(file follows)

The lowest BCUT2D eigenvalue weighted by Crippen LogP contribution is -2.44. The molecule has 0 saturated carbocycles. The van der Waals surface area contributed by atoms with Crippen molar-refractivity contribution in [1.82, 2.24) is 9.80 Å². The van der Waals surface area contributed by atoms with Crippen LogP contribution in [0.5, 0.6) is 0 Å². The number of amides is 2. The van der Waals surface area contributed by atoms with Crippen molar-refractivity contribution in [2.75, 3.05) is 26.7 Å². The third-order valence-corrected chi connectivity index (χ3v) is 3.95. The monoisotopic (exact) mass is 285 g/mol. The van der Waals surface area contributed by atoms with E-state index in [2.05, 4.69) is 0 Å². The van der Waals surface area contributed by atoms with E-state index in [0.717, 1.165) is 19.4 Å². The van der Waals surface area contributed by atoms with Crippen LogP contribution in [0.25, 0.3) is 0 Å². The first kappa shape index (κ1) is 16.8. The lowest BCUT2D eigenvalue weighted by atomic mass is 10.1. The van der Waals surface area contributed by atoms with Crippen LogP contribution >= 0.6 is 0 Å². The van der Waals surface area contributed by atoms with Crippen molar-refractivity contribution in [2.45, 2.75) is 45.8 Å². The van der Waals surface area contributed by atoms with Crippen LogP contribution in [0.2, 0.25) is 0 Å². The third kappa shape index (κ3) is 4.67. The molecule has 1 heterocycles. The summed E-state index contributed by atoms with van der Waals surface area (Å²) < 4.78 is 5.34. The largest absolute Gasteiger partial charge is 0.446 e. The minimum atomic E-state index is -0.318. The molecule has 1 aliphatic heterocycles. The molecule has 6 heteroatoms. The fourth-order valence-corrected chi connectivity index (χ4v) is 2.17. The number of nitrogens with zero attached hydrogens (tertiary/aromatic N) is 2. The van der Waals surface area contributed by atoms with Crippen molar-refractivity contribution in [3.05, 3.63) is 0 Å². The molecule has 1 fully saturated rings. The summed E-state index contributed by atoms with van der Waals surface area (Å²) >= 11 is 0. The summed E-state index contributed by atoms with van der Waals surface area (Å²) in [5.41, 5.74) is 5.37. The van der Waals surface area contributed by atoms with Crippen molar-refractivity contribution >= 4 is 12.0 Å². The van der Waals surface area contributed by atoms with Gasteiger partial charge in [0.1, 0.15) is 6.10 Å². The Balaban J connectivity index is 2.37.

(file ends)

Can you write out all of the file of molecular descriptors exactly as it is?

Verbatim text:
The lowest BCUT2D eigenvalue weighted by Crippen LogP contribution is -2.44. The molecule has 0 saturated carbocycles. The van der Waals surface area contributed by atoms with Crippen molar-refractivity contribution in [1.82, 2.24) is 9.80 Å². The van der Waals surface area contributed by atoms with Crippen LogP contribution in [0.5, 0.6) is 0 Å². The number of amides is 2. The van der Waals surface area contributed by atoms with Crippen molar-refractivity contribution in [2.75, 3.05) is 26.7 Å². The third-order valence-corrected chi connectivity index (χ3v) is 3.95. The monoisotopic (exact) mass is 285 g/mol. The van der Waals surface area contributed by atoms with E-state index in [2.05, 4.69) is 0 Å². The van der Waals surface area contributed by atoms with E-state index in [0.717, 1.165) is 19.4 Å². The van der Waals surface area contributed by atoms with Crippen LogP contribution in [0.25, 0.3) is 0 Å². The first kappa shape index (κ1) is 16.8. The lowest BCUT2D eigenvalue weighted by atomic mass is 10.1. The van der Waals surface area contributed by atoms with Crippen LogP contribution >= 0.6 is 0 Å². The van der Waals surface area contributed by atoms with Crippen molar-refractivity contribution in [2.45, 2.75) is 45.8 Å². The van der Waals surface area contributed by atoms with Crippen LogP contribution in [0.2, 0.25) is 0 Å². The third kappa shape index (κ3) is 4.67. The molecule has 1 heterocycles. The summed E-state index contributed by atoms with van der Waals surface area (Å²) < 4.78 is 5.34. The largest absolute Gasteiger partial charge is 0.446 e. The minimum atomic E-state index is -0.318. The molecule has 1 aliphatic heterocycles. The molecule has 6 heteroatoms. The fourth-order valence-corrected chi connectivity index (χ4v) is 2.17. The number of nitrogens with zero attached hydrogens (tertiary/aromatic N) is 2. The van der Waals surface area contributed by atoms with Crippen molar-refractivity contribution in [3.05, 3.63) is 0 Å². The molecule has 1 fully saturated rings. The summed E-state index contributed by atoms with van der Waals surface area (Å²) >= 11 is 0. The summed E-state index contributed by atoms with van der Waals surface area (Å²) in [5.41, 5.74) is 5.37. The van der Waals surface area contributed by atoms with Crippen molar-refractivity contribution >= 4 is 12.0 Å². The van der Waals surface area contributed by atoms with Gasteiger partial charge in [0.1, 0.15) is 6.10 Å². The Balaban J connectivity index is 2.37.